But something grew out of all that messiness, and I’m wearing it, now. And I actually now have a storage solution for all my wires and cutters and pliers, that actually works (I used the big toolbox I got the other day that turned out to be gigantic). So now I have another free flat storage area…
Maybe I just need to get more comfortable with uncertainty. I mean, you can’t fly if you’re afraid to jump.
And no, I don’t know where that last sentence came from…it just came. I guess that counts as a, “jump.”
But I’m not going to learn macramé if I’m afraid of, “wasting,” cord on learning. My necklaces aren’t going to make themselves, but to make them, I have to be willing to be wrong a few times (maybe, several). And I have to be willing to experiment if I want to ever make truly great and original art.
I mean, it’s not like I don’t have unpopular cord to play with. For supporting frames, it’s not like I don’t have heavy (and cheap) wire and tools to form it, with which to experiment.
I just have to let myself experiment. Like give permission, to.
After all, those spools of cord are meant to be used, not meant to be hoarded. Hoarding them doesn’t make me an artist; it makes me a collector. Using them (to learn or to make) is something different.
Fear of drowning: Tension in drawing
Drawing is one of those things — another one, anyway — that I get scared to jump into, because I keep forgetting that I know how to swim. But I’ve been looking back over my work for the Art program, and …I have had this “thing” about not wanting to be tight in my drawings.
My drawings — a lot of them, anyway — aren’t tight. Most of them aren’t what I would consider, “overworked.” And yet there is this fear of making tight and overworked drawings, likely because I’ve seen them and I’ve done them and I know they suck the pleasure out of the work. But, maybe I don’t have to fear that.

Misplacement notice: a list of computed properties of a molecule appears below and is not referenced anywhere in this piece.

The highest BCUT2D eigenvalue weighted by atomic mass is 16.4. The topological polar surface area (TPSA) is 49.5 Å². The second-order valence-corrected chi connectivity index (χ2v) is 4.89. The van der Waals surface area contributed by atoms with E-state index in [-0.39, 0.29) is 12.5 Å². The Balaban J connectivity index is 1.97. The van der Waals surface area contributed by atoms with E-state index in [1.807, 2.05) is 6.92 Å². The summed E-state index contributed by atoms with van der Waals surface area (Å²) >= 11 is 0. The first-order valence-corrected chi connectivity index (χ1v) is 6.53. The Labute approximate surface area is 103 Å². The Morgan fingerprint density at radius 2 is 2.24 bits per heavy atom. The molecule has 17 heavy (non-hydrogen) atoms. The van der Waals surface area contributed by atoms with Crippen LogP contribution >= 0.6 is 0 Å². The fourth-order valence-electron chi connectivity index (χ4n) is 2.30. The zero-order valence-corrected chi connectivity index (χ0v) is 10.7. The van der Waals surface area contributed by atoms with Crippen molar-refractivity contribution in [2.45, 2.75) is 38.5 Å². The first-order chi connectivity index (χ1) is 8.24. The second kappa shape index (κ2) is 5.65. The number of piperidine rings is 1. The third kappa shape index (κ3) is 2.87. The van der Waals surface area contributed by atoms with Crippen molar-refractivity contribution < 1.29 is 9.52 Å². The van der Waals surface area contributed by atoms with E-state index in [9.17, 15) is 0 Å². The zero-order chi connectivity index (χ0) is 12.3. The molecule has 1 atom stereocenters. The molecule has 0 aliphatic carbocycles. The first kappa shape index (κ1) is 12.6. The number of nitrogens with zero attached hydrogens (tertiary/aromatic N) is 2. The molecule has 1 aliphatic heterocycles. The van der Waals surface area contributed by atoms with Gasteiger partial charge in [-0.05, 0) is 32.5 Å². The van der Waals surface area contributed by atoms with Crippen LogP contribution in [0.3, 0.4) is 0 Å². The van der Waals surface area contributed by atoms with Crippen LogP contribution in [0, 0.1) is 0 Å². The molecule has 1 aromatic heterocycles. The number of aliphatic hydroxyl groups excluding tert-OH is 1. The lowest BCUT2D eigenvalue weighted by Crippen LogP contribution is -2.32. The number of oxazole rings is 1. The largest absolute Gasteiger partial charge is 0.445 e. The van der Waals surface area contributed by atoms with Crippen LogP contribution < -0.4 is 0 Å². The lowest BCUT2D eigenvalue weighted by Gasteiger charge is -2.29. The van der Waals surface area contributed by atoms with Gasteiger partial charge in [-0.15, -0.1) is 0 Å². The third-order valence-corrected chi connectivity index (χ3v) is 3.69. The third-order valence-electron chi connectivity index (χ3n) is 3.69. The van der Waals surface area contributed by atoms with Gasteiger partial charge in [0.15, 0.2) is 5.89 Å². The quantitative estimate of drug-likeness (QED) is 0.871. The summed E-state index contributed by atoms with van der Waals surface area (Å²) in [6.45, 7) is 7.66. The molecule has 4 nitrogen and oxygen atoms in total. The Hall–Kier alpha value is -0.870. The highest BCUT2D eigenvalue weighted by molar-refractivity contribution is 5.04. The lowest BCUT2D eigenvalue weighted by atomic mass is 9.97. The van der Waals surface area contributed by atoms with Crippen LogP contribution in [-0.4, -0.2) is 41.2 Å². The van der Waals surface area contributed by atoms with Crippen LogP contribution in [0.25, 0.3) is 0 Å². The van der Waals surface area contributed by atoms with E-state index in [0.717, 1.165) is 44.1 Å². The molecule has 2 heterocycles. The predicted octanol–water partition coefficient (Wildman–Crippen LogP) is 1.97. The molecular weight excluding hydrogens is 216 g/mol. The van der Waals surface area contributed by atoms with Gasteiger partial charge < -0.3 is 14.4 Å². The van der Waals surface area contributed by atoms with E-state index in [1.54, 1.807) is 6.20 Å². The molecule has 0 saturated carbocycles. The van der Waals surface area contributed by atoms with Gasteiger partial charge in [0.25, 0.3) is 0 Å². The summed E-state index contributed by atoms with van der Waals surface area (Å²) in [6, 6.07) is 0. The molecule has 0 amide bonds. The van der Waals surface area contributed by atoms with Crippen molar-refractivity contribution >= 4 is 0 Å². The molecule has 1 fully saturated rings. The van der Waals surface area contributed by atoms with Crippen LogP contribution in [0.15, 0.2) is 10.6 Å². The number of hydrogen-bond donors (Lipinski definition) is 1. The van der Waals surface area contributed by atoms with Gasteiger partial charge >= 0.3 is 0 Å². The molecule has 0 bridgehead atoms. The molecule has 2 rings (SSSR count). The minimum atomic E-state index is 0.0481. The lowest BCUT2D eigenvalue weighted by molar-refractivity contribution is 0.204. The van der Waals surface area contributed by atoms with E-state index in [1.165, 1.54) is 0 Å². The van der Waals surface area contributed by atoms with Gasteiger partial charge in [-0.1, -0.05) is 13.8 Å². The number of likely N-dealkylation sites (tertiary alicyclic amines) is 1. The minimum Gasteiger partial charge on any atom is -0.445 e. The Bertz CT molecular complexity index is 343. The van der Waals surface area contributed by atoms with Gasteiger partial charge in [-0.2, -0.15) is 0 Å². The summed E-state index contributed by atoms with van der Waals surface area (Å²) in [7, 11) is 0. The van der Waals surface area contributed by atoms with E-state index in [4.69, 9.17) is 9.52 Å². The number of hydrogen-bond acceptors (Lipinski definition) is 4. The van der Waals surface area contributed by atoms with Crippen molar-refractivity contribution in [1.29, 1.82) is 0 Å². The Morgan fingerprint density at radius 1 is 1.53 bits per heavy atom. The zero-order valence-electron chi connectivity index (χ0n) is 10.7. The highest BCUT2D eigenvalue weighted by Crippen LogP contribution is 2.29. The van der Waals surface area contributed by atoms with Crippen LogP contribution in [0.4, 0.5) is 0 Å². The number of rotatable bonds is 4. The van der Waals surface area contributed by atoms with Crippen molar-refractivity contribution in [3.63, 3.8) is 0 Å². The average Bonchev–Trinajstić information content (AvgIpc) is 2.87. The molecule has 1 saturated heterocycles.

A couple of my drawing instructors would really, “admonish,” people to consistently try and work, “looser.” But I look at a bunch of my figure studies, and they’re fine. Maybe it’s because with a lot of them, I only had a 5-minute pose to work from, but a lot of it is notation of key elements.
If nothing else, I can take that away from my Figure Drawing training.
And I’m finding less hesitation about working with the human figure, now: at least, my own.
I’m thinking of taking in my Monolith graphite sticks to work tomorrow so that I can practice just drawing from life, in monochrome. Sometimes, it’s good to get back to basics.
And I still want to make a design for a linoleum block print using the flower image I mentioned a while ago. Maybe I should just use that as a jumping-off point, though, instead of trying to copy it. After all, I’m not sure there’s any more virtue in copying it than in imagining it; it might just be easier in the initial stages, when I don’t understand the forms.
That’s a good enough stopping point. It’s all I can think of, at this hour, and I have work to get to, tomorrow. I’m sure these things are very connected, but just how is something that isn’t totally clear to me, at the moment. In a few months, I bet it will be…